Chilean Margarita Maira of the youth advocacy organization Ahora Nos Toca Participar (Now It’s Our Turn to Participate) enthusiastically endorsed her country’s constituent assembly. This coming Sunday, the world will see whether Chilean youth turn out in sufficient numbers to elect Gabriel Boric, the progressive 35-year-old candidate for the presidency.

The panel on political prisoners, personally introduced by Secretary of State Antony Blinken, packed the biggest emotional punch. Poised yet passionate, Nicaraguan Victoria Cardenas, spouse of economist Juan Sebastián Chamorro, described the horrific conditions confronting her husband and some 40 other prominent political prisoners in the sordid jails of dictator Daniel Ortega. Cardenas lamented that her husband, never overweight, has lost so many pounds as to no longer be recognizable to his own family.

The summit allotted space to many other inspirational elected leaders. Magdalena Andersson, Mette Frederiksen, and Jacinda Ardern, the prime ministers of Sweden, Denmark, and New Zealand respectively, reminded listeners that pragmatic social democracy can elect charismatic leaders and provide high-quality social services.

In remarkably candid remarks, Ghanaian president Nana Akufo-Addo attributed his country’s success in containing COVID-19 to trust between government and citizens; he criticized the international community for its spotty, unequal distribution of vaccines and set the goal of national self-sufficiency in vaccine production. The intrepid anti-corruption campaigner Maia Sandu, now president of Moldova, chastised wealthy countries for providing safe havens to corrupt officials from poorer nations.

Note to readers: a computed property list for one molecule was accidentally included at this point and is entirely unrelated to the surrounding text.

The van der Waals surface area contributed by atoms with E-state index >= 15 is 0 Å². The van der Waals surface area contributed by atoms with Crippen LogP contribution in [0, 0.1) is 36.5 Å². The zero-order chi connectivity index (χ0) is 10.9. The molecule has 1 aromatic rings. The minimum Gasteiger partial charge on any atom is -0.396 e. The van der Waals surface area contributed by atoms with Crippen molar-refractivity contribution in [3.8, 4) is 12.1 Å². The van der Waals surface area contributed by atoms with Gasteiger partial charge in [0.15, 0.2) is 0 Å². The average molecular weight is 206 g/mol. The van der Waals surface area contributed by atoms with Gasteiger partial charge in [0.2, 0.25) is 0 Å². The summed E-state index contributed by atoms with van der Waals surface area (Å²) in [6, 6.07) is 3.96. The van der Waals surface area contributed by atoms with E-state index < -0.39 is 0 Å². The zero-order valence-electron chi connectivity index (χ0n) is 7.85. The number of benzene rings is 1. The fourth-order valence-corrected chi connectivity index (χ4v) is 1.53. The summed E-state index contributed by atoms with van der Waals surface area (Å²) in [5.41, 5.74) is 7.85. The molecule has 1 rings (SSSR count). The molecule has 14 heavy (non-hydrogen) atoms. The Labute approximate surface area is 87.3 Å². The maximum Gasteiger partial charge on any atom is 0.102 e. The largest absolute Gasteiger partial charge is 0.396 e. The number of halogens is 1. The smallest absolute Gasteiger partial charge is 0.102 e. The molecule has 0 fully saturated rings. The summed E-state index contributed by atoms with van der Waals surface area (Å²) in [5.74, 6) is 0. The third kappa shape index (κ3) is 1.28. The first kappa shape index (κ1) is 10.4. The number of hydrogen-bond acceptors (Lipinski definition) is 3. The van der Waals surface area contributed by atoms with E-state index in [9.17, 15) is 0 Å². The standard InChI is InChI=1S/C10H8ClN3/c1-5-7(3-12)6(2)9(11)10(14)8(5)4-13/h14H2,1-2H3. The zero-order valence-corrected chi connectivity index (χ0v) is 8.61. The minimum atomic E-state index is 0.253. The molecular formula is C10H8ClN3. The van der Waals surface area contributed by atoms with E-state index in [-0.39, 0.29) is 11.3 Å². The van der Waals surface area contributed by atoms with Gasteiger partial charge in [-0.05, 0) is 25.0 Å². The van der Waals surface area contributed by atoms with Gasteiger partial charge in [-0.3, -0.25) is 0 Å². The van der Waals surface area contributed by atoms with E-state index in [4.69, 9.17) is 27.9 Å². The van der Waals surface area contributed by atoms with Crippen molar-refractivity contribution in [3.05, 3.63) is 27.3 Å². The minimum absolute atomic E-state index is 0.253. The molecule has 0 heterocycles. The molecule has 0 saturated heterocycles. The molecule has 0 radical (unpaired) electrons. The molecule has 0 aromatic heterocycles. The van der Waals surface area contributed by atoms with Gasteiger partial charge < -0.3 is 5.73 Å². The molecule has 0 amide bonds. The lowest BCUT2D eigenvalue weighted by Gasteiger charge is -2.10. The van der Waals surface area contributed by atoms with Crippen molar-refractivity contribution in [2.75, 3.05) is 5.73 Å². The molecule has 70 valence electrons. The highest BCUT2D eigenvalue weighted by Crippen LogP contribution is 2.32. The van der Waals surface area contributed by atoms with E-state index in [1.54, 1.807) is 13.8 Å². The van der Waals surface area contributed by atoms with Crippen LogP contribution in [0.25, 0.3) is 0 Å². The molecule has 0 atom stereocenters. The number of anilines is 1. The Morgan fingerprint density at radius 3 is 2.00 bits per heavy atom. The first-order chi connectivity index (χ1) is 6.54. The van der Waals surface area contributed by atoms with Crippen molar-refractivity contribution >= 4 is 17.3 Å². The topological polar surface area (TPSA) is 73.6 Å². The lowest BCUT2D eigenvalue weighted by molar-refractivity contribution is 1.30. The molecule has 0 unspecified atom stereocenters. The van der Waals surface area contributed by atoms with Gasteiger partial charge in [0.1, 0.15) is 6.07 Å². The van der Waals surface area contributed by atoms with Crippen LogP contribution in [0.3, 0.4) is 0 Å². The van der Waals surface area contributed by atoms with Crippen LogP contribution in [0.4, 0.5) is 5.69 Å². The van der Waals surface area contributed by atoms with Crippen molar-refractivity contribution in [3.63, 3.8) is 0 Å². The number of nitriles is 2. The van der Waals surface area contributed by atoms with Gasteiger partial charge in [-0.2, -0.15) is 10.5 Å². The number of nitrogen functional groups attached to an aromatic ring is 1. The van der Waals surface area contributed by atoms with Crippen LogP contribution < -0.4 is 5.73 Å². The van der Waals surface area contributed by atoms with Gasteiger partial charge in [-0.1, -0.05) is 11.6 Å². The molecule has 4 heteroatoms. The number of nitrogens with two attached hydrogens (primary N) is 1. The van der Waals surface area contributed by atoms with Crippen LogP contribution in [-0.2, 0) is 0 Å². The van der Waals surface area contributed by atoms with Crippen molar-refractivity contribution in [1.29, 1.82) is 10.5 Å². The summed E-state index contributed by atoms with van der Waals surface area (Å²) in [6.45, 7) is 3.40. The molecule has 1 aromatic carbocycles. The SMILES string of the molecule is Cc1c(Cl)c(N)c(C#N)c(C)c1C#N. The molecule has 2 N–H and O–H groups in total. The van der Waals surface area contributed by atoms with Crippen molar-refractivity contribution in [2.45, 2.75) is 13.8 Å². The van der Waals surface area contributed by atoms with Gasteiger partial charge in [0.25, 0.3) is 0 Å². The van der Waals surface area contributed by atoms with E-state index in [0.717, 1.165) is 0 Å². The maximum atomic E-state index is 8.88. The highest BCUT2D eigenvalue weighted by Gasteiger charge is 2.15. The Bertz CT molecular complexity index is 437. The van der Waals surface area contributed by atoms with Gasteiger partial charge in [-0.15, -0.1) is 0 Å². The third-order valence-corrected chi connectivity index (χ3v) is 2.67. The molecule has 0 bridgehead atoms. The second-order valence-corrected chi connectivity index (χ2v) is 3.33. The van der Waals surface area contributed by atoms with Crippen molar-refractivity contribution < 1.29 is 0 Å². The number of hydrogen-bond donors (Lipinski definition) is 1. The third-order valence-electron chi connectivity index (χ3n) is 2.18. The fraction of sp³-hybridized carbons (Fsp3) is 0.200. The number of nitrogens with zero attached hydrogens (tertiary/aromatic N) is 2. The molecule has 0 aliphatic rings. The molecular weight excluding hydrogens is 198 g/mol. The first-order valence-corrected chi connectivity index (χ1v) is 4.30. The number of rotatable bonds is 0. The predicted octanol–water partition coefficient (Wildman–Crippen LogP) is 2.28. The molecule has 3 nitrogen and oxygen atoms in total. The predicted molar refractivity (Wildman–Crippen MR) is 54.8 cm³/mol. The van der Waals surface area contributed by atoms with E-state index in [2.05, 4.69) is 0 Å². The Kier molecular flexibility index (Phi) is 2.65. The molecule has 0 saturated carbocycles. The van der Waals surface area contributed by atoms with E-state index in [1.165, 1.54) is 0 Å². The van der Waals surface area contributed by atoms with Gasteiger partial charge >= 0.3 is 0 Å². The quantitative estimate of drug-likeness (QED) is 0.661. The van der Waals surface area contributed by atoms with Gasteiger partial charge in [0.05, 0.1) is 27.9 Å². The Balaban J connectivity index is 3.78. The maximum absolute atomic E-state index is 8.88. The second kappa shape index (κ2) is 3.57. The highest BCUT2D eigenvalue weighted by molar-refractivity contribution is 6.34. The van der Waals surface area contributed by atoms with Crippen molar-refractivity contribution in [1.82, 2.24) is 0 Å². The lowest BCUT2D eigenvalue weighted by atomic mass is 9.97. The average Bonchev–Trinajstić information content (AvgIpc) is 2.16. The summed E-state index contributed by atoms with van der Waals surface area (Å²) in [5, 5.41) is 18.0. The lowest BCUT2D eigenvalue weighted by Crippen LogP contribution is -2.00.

Disappointingly, Juan Guaidó, the exiled leader of the Venezuelan opposition, rehearsed a stump speech focusing too heavily on his own nation’s seemingly intractable conflict.

Among the nongovernmental standouts, journalist Maria Ressa demonstrated why she deserved to win the 2021 Nobel Peace Prize for her fearless defense of media freedoms in the Philippines. Amy Jadesimi, scion of a wealthy Nigerian family, burnished her Stanford MBA credentials in her articulate advocacy of partnerships between government and business and the vital role of international standards in guiding business practices. Google’s Kent Walker displayed an open-mindedness to public debate on the many controversies swirling around high-tech.

Antony Blinken’s understated yet empathic style led a team of U.S. officials and academic experts that were at once well-informed and issue-focused while eschewing imperial arrogance or overbearing preachiness; U.S. officials readily admitted that they face daunting problems at home. There was no hint that the United States could still claim to be Ronald Reagan’s bright beacon of a “city on a hill.”

U.S. Treasury Secretary Janet Yellen recognized that U.S. state jurisdictions are major enablers of tax evasion and money laundering, allowing the wealthy to break laws with impunity. The top U.S. financial official lambasted “money laundromats on the 81st floor” and warned against “financial alchemy” that transforms wealth into power.

The State Department’s point person for democracy promotion, Uzra Zeya, who has combined careers as a distinguished diplomat and a non-profit executive, and the sparkling Samantha Power, former U.S. Ambassador to the United Nations and now head of USAID, proved to be credible torchbearers of Biden’s global democracy campaign. Eric Lander, Director of the White House Office of Science and Technology Policy and his colleague Tim Wu, showed through their thoughtful yet energetic demeanors that the Biden administration has reached out to the best and brightest in academia to help fashion smart regulatory policies to fit the rapidly evolving tech space.